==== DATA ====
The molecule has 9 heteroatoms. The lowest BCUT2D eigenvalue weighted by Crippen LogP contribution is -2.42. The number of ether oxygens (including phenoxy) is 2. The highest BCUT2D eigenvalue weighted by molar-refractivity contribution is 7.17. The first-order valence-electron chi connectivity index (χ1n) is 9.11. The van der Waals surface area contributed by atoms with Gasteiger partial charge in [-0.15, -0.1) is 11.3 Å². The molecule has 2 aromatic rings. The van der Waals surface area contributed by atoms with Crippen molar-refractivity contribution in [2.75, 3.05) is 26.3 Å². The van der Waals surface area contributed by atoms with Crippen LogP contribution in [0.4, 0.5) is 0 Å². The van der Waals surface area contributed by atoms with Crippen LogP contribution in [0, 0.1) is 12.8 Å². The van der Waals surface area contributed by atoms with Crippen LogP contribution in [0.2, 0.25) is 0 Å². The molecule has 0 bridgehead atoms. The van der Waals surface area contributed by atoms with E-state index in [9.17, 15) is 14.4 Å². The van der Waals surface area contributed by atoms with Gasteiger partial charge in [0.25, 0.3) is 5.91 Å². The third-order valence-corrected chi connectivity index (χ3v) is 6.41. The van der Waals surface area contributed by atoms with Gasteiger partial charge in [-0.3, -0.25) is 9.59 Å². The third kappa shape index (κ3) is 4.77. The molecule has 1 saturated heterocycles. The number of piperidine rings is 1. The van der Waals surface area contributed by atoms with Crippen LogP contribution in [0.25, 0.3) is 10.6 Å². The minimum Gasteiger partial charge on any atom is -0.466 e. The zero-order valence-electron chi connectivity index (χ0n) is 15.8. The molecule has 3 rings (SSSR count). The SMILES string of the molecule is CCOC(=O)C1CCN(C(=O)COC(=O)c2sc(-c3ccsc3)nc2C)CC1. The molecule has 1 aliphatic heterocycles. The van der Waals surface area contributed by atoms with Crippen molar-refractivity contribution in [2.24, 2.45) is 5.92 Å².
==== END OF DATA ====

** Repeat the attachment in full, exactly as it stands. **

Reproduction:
The molecule has 9 heteroatoms. The lowest BCUT2D eigenvalue weighted by Crippen LogP contribution is -2.42. The number of ether oxygens (including phenoxy) is 2. The highest BCUT2D eigenvalue weighted by molar-refractivity contribution is 7.17. The first-order valence-electron chi connectivity index (χ1n) is 9.11. The van der Waals surface area contributed by atoms with Gasteiger partial charge in [-0.15, -0.1) is 11.3 Å². The molecule has 2 aromatic rings. The van der Waals surface area contributed by atoms with Crippen molar-refractivity contribution in [2.75, 3.05) is 26.3 Å². The van der Waals surface area contributed by atoms with Crippen LogP contribution in [0.4, 0.5) is 0 Å². The van der Waals surface area contributed by atoms with Crippen LogP contribution in [0, 0.1) is 12.8 Å². The van der Waals surface area contributed by atoms with Crippen LogP contribution in [0.2, 0.25) is 0 Å². The molecule has 0 bridgehead atoms. The van der Waals surface area contributed by atoms with E-state index in [9.17, 15) is 14.4 Å². The van der Waals surface area contributed by atoms with Gasteiger partial charge in [0.25, 0.3) is 5.91 Å². The third-order valence-corrected chi connectivity index (χ3v) is 6.41. The van der Waals surface area contributed by atoms with Gasteiger partial charge in [-0.3, -0.25) is 9.59 Å². The third kappa shape index (κ3) is 4.77. The molecule has 1 saturated heterocycles. The number of piperidine rings is 1. The van der Waals surface area contributed by atoms with Crippen LogP contribution in [0.25, 0.3) is 10.6 Å². The minimum Gasteiger partial charge on any atom is -0.466 e. The zero-order valence-electron chi connectivity index (χ0n) is 15.8. The molecule has 3 rings (SSSR count). The SMILES string of the molecule is CCOC(=O)C1CCN(C(=O)COC(=O)c2sc(-c3ccsc3)nc2C)CC1. The molecule has 1 aliphatic heterocycles. The van der Waals surface area contributed by atoms with Crippen molar-refractivity contribution in [2.24, 2.45) is 5.92 Å².